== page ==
Similarly, in different studies GD is associated with several risk factors such as a previous history of GD (OR=3.00; 95%CI: 1.73-5.19), family history of diabetes mellitus (OR=0.71: 95%CI: 0.48-1.06), overweight (OR=1.02; 95%CI: 0.97-1.07) and pregestational obesity (OR=1.06; 95%CI: 1.02-1.11).18,24-27

The need to carry out the present study stems from a lack of knowledge of the prevalence of GD in the region, the increase in obesity rates globally, and the fact that the complications in pregnant women due to this condition are severe. As a result, the objectives of the study were to determine the prevalence of GD in a tertiary care hospital in Colombia and to identify the factors associated with this condition, as well as the maternal-perinatal outcomes in this population, following the implementation of the IADPSG criteria to close the knowledge gap and establish preventive measures.

Materials and methods

Study type and population

Cross-sectional study in which a secondary data analysis was performed. Pregnant women with reported GD diagnostic test in their medical records and who gave birth at the Hospital Universitario San José Empresa Social del Estado de Popayán (HUSJ) between July 1, 2017, and March 5, 2018, were included. Patients whose medical records were incomplete or with data loss >20% were excluded.

Sample size was calculated taking into account the number of live births in the hospital the year immediately prior to the study (n=1 970 for 2016) with an expected GD frequency of 15%,1-11 a tolerated margin of error of 3%, and a confidence level of 95%. The formula n=PxQ/(E/Z)2 was used, thus obtaining a sample size of 533 pregnant women. Participants were recruited using consecutive sampling.

It is worth mentioning that the HUSJ is a highly complex institution (tertiary, level of care) and a reference center in the department of Cauca and the south-west of Colombia, which serves the population of both the contributory and the subsidized health scheme.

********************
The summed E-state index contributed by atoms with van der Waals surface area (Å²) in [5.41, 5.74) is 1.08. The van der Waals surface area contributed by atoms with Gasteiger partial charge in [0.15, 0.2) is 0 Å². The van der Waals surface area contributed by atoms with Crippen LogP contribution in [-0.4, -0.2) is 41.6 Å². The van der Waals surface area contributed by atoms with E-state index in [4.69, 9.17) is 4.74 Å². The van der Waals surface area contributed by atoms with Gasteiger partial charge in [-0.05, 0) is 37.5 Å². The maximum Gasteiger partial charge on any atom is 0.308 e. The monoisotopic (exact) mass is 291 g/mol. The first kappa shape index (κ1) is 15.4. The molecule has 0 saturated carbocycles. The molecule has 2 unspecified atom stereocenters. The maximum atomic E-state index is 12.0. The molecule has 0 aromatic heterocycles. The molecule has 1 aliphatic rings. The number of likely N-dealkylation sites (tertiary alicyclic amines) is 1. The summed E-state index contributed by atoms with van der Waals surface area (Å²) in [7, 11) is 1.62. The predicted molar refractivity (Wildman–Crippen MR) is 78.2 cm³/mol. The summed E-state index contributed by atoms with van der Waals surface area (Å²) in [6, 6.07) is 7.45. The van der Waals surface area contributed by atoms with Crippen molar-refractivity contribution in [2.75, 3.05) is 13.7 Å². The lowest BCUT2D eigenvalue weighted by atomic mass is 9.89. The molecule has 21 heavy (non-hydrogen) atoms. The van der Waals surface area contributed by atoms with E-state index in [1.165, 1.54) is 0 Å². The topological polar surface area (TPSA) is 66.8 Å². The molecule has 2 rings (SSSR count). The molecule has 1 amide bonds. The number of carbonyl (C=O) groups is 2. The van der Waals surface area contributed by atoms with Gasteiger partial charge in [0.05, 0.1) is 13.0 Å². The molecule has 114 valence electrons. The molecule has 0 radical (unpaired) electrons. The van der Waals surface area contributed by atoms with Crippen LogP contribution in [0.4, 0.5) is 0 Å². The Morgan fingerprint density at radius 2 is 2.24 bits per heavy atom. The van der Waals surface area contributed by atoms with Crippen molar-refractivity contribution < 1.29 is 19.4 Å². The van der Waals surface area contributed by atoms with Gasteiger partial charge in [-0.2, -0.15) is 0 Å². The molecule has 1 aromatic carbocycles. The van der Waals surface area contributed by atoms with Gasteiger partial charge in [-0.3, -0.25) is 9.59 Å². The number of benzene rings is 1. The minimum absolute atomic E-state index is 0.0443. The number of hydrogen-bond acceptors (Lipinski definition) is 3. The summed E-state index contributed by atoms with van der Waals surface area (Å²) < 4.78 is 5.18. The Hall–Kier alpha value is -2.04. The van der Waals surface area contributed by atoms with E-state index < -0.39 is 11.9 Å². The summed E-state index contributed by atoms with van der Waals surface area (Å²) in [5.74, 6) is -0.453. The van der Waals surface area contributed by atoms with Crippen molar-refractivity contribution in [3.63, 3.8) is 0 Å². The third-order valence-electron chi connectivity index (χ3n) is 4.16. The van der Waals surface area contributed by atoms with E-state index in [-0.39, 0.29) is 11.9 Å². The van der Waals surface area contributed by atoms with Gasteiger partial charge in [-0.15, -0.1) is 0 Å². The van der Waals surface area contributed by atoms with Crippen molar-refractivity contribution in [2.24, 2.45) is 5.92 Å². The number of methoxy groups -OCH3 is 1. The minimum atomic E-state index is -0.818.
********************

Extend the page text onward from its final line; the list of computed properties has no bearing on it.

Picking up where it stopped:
Data were collected using a semi-structured instrument developed by the researchers for this purpose, which was reviewed by experts (professors from the Department of Gynecology and Obstetrics of the Universidad del Cauca) and adjusted through a pilot test carried out between May and June 2017 with 20 participants.

Subsequently, data were entered in a spreadsheet created in Microsoft Excel and, to ensure quality, an entry control was performed using validation rules. Finally, the database was entered into Stata V10.0 and the final analysis was made considering the following variables:

Social: type of residence (urban or rural), type of relationship with the partner (stable and non-stable; the first group included the mothers who had a couple, were married or in a domestic partnership, and the second group included the remaining pregnant women), educational attainment (at the time of the analyzed pregnancy), race, occupation, type of affiliation to the health system (contributory or subsidized scheme), socioeconomic status (low and middle), preconception care, adequate antenatal care (≥4 total visits and initiation of follow-up in the first trimester) and psychoprophylaxis course attendance (childbirth preparation course).

Psychological: planning for current pregnancy, alcohol or psychoactive substance use, and passive smoking. Biological: age; preconception body mass index (BMI); history of GD, fetal macrosomia, endocrinopathy (thyroid disease) or hypertensive disease of pregnancy; first-degree relative with diabetes mellitus; gestational age at delivery; delivery method; health status of the newborn at birth; composite neonatal adverse outcome (necrotizing enterocolitis, intraventricular hemorrhage, neonatal sepsis, bronchopulmonary dysplasia, perinatal asphyxia, APGAR score <7, hypoglycemia, jaundice, polyglobulia, and newborn respiratory distress syndrome); intrauterine growth restriction; hospitalized neonate; diabetic fetopathy; composite maternal adverse outcome (hypertensive disorder of pregnancy, premature delivery, chorioamnionitis, premature rupture of membranes, and injury to the birth canal); obstetric history (which summarizes obstetric history in one line); labor onset (spontaneous or induced emergency cesarean section); and indication of cesarean section.

Statistical analysis

The prevalence of GD was determined by taking into account the total number of pregnant women with a positive GD test as numerator and the total number of pregnant women analyzed in whom the diagnostic test for GD was performed, that is, with both positive and negative results, as denominator.